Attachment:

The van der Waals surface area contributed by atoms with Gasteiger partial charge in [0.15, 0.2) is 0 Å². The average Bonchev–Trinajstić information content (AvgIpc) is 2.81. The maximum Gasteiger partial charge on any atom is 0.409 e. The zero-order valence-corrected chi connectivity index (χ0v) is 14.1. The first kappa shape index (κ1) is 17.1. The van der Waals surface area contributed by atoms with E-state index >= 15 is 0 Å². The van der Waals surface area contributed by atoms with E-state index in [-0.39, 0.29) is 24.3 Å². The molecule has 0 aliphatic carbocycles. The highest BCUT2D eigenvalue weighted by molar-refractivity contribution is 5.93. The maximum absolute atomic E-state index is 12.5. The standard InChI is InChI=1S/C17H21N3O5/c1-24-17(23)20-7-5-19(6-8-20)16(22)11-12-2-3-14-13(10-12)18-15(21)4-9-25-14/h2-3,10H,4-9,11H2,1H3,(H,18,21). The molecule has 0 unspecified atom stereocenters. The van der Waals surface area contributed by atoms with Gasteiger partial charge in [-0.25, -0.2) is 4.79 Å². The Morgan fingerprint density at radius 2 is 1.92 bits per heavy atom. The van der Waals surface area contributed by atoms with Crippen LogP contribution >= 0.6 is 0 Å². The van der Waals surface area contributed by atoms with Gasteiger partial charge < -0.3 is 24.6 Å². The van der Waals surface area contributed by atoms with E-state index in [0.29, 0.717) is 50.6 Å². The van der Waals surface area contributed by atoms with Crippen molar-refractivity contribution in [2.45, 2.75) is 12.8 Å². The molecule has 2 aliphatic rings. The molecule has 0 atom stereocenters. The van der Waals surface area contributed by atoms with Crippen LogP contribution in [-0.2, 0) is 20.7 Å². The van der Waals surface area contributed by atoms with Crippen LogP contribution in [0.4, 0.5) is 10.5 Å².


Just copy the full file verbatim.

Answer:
The van der Waals surface area contributed by atoms with Gasteiger partial charge in [0.15, 0.2) is 0 Å². The average Bonchev–Trinajstić information content (AvgIpc) is 2.81. The maximum Gasteiger partial charge on any atom is 0.409 e. The zero-order valence-corrected chi connectivity index (χ0v) is 14.1. The first kappa shape index (κ1) is 17.1. The van der Waals surface area contributed by atoms with E-state index >= 15 is 0 Å². The van der Waals surface area contributed by atoms with E-state index in [-0.39, 0.29) is 24.3 Å². The molecule has 0 aliphatic carbocycles. The highest BCUT2D eigenvalue weighted by molar-refractivity contribution is 5.93. The maximum absolute atomic E-state index is 12.5. The standard InChI is InChI=1S/C17H21N3O5/c1-24-17(23)20-7-5-19(6-8-20)16(22)11-12-2-3-14-13(10-12)18-15(21)4-9-25-14/h2-3,10H,4-9,11H2,1H3,(H,18,21). The molecule has 0 unspecified atom stereocenters. The van der Waals surface area contributed by atoms with Gasteiger partial charge in [-0.25, -0.2) is 4.79 Å². The Morgan fingerprint density at radius 2 is 1.92 bits per heavy atom. The van der Waals surface area contributed by atoms with Crippen LogP contribution >= 0.6 is 0 Å². The van der Waals surface area contributed by atoms with Gasteiger partial charge < -0.3 is 24.6 Å². The van der Waals surface area contributed by atoms with E-state index in [0.29, 0.717) is 50.6 Å². The van der Waals surface area contributed by atoms with Crippen molar-refractivity contribution in [2.45, 2.75) is 12.8 Å². The molecule has 2 aliphatic rings. The molecule has 0 atom stereocenters. The van der Waals surface area contributed by atoms with Crippen LogP contribution in [-0.2, 0) is 20.7 Å². The van der Waals surface area contributed by atoms with Crippen LogP contribution in [0.4, 0.5) is 10.5 Å².